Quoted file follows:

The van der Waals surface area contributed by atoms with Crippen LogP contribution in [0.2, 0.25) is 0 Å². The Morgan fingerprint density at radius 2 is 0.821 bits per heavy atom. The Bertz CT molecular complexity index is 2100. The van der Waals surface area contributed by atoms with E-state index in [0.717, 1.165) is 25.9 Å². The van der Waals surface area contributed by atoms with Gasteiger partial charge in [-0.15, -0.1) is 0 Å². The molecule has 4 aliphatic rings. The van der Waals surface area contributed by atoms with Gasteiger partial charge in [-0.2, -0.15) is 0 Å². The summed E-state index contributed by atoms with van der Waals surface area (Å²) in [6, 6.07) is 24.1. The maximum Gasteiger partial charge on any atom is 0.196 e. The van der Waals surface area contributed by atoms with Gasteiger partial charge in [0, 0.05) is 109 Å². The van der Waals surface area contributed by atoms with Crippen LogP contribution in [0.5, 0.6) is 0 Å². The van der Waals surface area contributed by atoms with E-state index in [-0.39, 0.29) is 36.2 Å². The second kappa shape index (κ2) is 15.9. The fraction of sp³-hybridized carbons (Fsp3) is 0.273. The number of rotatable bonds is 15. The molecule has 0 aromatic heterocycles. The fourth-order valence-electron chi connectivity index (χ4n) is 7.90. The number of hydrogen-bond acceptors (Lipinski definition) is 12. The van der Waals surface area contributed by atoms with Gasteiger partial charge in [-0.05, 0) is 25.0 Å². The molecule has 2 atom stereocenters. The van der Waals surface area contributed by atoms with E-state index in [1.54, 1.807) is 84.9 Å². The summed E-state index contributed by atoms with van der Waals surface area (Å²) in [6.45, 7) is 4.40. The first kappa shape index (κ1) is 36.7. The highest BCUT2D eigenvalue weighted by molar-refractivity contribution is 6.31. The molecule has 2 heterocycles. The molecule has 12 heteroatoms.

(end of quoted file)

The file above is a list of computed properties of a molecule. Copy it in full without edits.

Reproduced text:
The van der Waals surface area contributed by atoms with Crippen LogP contribution in [0.2, 0.25) is 0 Å². The Morgan fingerprint density at radius 2 is 0.821 bits per heavy atom. The Bertz CT molecular complexity index is 2100. The van der Waals surface area contributed by atoms with E-state index in [0.717, 1.165) is 25.9 Å². The van der Waals surface area contributed by atoms with Gasteiger partial charge in [-0.15, -0.1) is 0 Å². The molecule has 4 aliphatic rings. The van der Waals surface area contributed by atoms with Gasteiger partial charge in [-0.2, -0.15) is 0 Å². The summed E-state index contributed by atoms with van der Waals surface area (Å²) in [6, 6.07) is 24.1. The maximum Gasteiger partial charge on any atom is 0.196 e. The van der Waals surface area contributed by atoms with Gasteiger partial charge in [0, 0.05) is 109 Å². The van der Waals surface area contributed by atoms with Crippen LogP contribution in [0.5, 0.6) is 0 Å². The van der Waals surface area contributed by atoms with E-state index in [-0.39, 0.29) is 36.2 Å². The second kappa shape index (κ2) is 15.9. The fraction of sp³-hybridized carbons (Fsp3) is 0.273. The number of rotatable bonds is 15. The molecule has 0 aromatic heterocycles. The fourth-order valence-electron chi connectivity index (χ4n) is 7.90. The number of hydrogen-bond acceptors (Lipinski definition) is 12. The van der Waals surface area contributed by atoms with Gasteiger partial charge in [-0.05, 0) is 25.0 Å². The molecule has 2 atom stereocenters. The van der Waals surface area contributed by atoms with E-state index in [1.54, 1.807) is 84.9 Å². The summed E-state index contributed by atoms with van der Waals surface area (Å²) in [6.45, 7) is 4.40. The first kappa shape index (κ1) is 36.7. The highest BCUT2D eigenvalue weighted by molar-refractivity contribution is 6.31. The molecule has 2 heterocycles. The molecule has 12 heteroatoms.